Terrestrial biosphere models as well as detailed inventories of terrestrial carbon pools and fluxes can provide an independent estimate of the terrestrial sink. The issue is to what level of process description and geographical resolution must we bring the models and databases to be certain that we have captured the essential features of the terrestrial component of the carbon cycle. At the simplest level, lumped box models can be used to study exchange rates, without much regard for vegetation type, nutrient limitation or climate effects. Although we can use these models for order of magnitude estimates of carbon fluxes, they may be insufficient for determining the size of the terrestrial carbon sink.
Another approach is to discretize the terrestrial biosphere into thousands of georeferenced pixels, with detailed physiological processes in each pixel to transport and store carbon within the pixel, and between the pixel and the atmosphere and lithosphere. The significant gain in resolution is tempered by the fact that we must still use pixel averaged values for key parameters such as altitude (and thus climate and vegetation type), soils and land-use. These models must consider not only actual vegetation, but the historical changes in land-use and vegetation type at each pixel, for which the database is sparse. In addition, the effect of simultaneous carbon, nitrogen and climate fertilization must be captured in the physiological process description, but there are still no long-term field studies of these effects from which to gather data for the models. A different conceptual framework  is to build-up from the individual plant level description to the landscape level and on to a biome and terrestrial biosphere response.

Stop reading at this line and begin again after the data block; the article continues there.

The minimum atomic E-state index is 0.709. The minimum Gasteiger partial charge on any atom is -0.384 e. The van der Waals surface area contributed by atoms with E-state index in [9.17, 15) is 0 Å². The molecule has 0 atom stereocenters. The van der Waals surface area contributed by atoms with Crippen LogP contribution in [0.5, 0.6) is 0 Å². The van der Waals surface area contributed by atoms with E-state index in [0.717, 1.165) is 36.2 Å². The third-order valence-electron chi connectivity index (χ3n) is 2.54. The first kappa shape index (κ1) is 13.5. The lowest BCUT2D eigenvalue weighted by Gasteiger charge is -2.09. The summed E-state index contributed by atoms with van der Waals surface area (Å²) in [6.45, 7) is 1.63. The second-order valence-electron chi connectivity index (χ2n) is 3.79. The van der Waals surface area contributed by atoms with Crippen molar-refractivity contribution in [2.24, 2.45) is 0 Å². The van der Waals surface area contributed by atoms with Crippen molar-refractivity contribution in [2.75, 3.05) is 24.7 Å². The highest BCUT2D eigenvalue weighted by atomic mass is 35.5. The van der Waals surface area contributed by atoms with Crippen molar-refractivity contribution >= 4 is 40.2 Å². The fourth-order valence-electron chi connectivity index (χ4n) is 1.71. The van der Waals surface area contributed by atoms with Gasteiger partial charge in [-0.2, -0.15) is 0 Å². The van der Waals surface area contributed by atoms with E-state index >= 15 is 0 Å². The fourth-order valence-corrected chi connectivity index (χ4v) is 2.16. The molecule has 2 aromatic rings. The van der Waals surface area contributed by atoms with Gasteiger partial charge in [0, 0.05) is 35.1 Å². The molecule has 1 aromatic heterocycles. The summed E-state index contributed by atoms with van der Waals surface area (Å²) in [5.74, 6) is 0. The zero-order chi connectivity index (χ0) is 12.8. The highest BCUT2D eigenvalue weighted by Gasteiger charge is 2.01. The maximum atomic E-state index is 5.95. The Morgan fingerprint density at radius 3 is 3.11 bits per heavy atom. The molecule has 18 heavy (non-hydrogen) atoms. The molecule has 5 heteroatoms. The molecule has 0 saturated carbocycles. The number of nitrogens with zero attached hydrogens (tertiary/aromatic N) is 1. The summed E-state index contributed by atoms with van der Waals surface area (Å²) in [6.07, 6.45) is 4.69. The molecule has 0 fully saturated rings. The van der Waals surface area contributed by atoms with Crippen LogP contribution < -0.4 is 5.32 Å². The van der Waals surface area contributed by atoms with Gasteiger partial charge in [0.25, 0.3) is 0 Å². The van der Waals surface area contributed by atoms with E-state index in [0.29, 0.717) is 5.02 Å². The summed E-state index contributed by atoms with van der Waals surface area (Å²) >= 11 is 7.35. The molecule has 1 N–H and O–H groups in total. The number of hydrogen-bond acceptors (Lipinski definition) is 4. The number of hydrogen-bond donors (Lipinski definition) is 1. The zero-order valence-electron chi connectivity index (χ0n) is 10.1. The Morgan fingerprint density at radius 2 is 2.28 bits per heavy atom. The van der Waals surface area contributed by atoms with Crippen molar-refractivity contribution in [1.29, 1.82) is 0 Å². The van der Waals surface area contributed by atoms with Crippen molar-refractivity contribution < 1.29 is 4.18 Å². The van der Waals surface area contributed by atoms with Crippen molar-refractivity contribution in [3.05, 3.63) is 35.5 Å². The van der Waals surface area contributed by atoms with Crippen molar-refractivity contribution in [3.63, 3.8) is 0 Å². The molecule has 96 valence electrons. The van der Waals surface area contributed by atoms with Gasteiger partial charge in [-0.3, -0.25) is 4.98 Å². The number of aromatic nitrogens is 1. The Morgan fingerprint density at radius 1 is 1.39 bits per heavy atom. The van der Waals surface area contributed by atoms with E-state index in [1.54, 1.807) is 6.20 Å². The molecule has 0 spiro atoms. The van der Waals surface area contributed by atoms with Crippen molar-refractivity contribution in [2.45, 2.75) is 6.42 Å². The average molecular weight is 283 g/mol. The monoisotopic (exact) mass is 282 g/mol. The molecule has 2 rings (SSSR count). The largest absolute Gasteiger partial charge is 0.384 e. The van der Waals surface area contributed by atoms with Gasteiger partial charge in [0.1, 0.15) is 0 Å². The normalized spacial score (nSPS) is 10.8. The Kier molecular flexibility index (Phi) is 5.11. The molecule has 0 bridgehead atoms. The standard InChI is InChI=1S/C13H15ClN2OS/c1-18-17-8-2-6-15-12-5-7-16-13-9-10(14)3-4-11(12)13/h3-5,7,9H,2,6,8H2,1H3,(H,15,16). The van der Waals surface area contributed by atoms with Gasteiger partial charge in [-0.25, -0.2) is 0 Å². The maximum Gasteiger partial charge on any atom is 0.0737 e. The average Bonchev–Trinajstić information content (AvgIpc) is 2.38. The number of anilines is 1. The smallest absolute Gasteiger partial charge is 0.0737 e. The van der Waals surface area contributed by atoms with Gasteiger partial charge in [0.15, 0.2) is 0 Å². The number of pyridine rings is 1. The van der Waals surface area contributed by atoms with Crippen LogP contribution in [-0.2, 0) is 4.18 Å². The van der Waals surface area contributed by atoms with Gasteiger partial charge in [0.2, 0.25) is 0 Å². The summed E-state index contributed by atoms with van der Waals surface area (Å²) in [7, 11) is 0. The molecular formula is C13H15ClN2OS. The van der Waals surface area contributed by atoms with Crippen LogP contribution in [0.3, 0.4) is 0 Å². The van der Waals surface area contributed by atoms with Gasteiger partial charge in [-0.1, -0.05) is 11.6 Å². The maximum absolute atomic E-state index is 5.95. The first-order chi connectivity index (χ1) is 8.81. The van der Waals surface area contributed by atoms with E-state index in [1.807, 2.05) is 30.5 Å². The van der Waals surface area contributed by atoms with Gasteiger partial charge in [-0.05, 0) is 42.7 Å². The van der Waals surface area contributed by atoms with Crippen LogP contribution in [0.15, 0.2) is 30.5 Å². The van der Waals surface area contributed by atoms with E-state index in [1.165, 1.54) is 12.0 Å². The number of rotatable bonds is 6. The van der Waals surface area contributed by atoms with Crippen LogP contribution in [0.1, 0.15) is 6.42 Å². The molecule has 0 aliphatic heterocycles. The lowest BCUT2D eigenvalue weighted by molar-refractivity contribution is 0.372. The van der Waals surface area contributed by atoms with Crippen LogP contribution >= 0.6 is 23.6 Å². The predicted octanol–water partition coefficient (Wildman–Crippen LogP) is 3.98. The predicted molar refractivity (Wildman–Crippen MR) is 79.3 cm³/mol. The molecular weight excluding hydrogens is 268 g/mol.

Ultimately, the size of the terrestrial sink will have to be determined using the discretized models. Generating the
needed databases and experimental data from the field will still require several years at best. Policy issues such as
land-use changes, carbon taxation, incentives for alternative energies, etc. have to be addressed in the near future,
with or without the availability of the additional information. Thus, a balance has to be achieved between the
results from the simpler models and the discretized models.
2. The CO2 Fertilization Effect